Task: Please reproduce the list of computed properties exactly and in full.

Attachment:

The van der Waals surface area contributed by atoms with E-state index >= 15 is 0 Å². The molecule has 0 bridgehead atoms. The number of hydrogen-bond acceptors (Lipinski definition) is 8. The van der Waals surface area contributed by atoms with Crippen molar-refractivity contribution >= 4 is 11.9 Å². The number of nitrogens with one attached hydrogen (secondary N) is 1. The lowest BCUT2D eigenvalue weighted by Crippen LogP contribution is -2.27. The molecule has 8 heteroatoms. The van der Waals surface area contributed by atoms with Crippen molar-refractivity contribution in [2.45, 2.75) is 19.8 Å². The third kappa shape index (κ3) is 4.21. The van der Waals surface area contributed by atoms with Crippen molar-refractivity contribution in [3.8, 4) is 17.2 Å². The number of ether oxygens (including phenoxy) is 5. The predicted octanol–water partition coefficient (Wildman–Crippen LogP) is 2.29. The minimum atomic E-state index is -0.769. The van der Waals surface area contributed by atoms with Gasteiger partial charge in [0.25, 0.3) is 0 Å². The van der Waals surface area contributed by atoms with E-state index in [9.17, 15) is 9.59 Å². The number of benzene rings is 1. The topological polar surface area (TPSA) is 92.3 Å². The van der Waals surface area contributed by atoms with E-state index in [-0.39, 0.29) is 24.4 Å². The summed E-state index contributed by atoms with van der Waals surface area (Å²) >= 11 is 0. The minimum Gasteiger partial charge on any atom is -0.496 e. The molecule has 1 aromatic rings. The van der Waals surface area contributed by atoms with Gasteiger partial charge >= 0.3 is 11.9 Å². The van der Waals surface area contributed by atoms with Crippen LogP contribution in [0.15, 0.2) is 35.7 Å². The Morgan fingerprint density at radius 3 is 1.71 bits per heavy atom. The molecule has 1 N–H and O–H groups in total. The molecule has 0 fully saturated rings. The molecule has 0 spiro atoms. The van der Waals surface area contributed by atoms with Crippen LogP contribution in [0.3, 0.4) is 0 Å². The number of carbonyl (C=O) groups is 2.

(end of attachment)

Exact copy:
The van der Waals surface area contributed by atoms with E-state index >= 15 is 0 Å². The molecule has 0 bridgehead atoms. The number of hydrogen-bond acceptors (Lipinski definition) is 8. The van der Waals surface area contributed by atoms with Crippen molar-refractivity contribution >= 4 is 11.9 Å². The number of nitrogens with one attached hydrogen (secondary N) is 1. The lowest BCUT2D eigenvalue weighted by Crippen LogP contribution is -2.27. The molecule has 8 heteroatoms. The van der Waals surface area contributed by atoms with Crippen molar-refractivity contribution in [2.45, 2.75) is 19.8 Å². The third kappa shape index (κ3) is 4.21. The van der Waals surface area contributed by atoms with Crippen molar-refractivity contribution in [3.8, 4) is 17.2 Å². The number of ether oxygens (including phenoxy) is 5. The predicted octanol–water partition coefficient (Wildman–Crippen LogP) is 2.29. The minimum atomic E-state index is -0.769. The van der Waals surface area contributed by atoms with Gasteiger partial charge in [0.25, 0.3) is 0 Å². The van der Waals surface area contributed by atoms with E-state index in [9.17, 15) is 9.59 Å². The number of benzene rings is 1. The topological polar surface area (TPSA) is 92.3 Å². The van der Waals surface area contributed by atoms with E-state index in [-0.39, 0.29) is 24.4 Å². The summed E-state index contributed by atoms with van der Waals surface area (Å²) >= 11 is 0. The minimum Gasteiger partial charge on any atom is -0.496 e. The molecule has 1 aromatic rings. The van der Waals surface area contributed by atoms with Gasteiger partial charge >= 0.3 is 11.9 Å². The van der Waals surface area contributed by atoms with Crippen LogP contribution in [0.15, 0.2) is 35.7 Å². The Morgan fingerprint density at radius 3 is 1.71 bits per heavy atom. The molecule has 1 N–H and O–H groups in total. The molecule has 0 fully saturated rings. The molecule has 0 spiro atoms. The van der Waals surface area contributed by atoms with Crippen LogP contribution in [0.3, 0.4) is 0 Å². The number of carbonyl (C=O) groups is 2.